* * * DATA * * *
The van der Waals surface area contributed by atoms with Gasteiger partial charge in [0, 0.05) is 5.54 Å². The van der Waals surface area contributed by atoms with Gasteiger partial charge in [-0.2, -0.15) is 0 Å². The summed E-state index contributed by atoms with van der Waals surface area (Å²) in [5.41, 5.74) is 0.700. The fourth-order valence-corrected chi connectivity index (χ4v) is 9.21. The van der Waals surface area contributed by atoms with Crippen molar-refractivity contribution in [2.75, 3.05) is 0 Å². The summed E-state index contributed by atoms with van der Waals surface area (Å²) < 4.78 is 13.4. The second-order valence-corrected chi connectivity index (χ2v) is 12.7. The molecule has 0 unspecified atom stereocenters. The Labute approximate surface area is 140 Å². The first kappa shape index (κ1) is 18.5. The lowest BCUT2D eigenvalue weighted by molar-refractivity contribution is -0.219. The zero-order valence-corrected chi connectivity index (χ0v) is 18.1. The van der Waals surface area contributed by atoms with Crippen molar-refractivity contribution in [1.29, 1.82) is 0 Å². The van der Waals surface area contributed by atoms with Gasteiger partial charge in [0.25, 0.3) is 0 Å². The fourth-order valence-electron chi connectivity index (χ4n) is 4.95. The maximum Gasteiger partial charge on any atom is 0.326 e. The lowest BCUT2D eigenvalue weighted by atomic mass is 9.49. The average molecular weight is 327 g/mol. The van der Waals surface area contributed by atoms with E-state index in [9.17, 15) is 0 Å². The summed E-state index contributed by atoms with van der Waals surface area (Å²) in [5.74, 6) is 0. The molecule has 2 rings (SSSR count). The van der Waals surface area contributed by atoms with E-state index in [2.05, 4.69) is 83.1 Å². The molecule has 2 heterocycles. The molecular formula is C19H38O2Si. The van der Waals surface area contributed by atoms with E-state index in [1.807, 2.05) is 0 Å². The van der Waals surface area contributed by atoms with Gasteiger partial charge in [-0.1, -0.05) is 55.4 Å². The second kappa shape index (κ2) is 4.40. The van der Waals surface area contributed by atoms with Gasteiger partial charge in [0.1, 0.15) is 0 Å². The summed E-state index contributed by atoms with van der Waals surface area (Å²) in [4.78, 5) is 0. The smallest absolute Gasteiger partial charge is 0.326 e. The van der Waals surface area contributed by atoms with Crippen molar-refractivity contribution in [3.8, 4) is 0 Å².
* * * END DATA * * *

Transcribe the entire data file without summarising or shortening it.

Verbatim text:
The van der Waals surface area contributed by atoms with Gasteiger partial charge in [0, 0.05) is 5.54 Å². The van der Waals surface area contributed by atoms with Gasteiger partial charge in [-0.2, -0.15) is 0 Å². The summed E-state index contributed by atoms with van der Waals surface area (Å²) in [5.41, 5.74) is 0.700. The fourth-order valence-corrected chi connectivity index (χ4v) is 9.21. The van der Waals surface area contributed by atoms with Crippen molar-refractivity contribution in [2.75, 3.05) is 0 Å². The summed E-state index contributed by atoms with van der Waals surface area (Å²) < 4.78 is 13.4. The second-order valence-corrected chi connectivity index (χ2v) is 12.7. The molecule has 0 unspecified atom stereocenters. The Labute approximate surface area is 140 Å². The first kappa shape index (κ1) is 18.5. The lowest BCUT2D eigenvalue weighted by molar-refractivity contribution is -0.219. The zero-order valence-corrected chi connectivity index (χ0v) is 18.1. The van der Waals surface area contributed by atoms with Crippen molar-refractivity contribution in [1.29, 1.82) is 0 Å². The van der Waals surface area contributed by atoms with Gasteiger partial charge in [0.25, 0.3) is 0 Å². The fourth-order valence-electron chi connectivity index (χ4n) is 4.95. The maximum Gasteiger partial charge on any atom is 0.326 e. The lowest BCUT2D eigenvalue weighted by atomic mass is 9.49. The average molecular weight is 327 g/mol. The van der Waals surface area contributed by atoms with E-state index in [9.17, 15) is 0 Å². The summed E-state index contributed by atoms with van der Waals surface area (Å²) in [5.74, 6) is 0. The molecule has 2 rings (SSSR count). The van der Waals surface area contributed by atoms with E-state index in [2.05, 4.69) is 83.1 Å². The molecule has 2 heterocycles. The molecular formula is C19H38O2Si. The van der Waals surface area contributed by atoms with E-state index in [1.807, 2.05) is 0 Å². The van der Waals surface area contributed by atoms with Gasteiger partial charge in [-0.1, -0.05) is 55.4 Å². The second kappa shape index (κ2) is 4.40. The van der Waals surface area contributed by atoms with Gasteiger partial charge in [0.1, 0.15) is 0 Å². The summed E-state index contributed by atoms with van der Waals surface area (Å²) in [4.78, 5) is 0. The smallest absolute Gasteiger partial charge is 0.326 e. The van der Waals surface area contributed by atoms with Crippen molar-refractivity contribution in [3.8, 4) is 0 Å².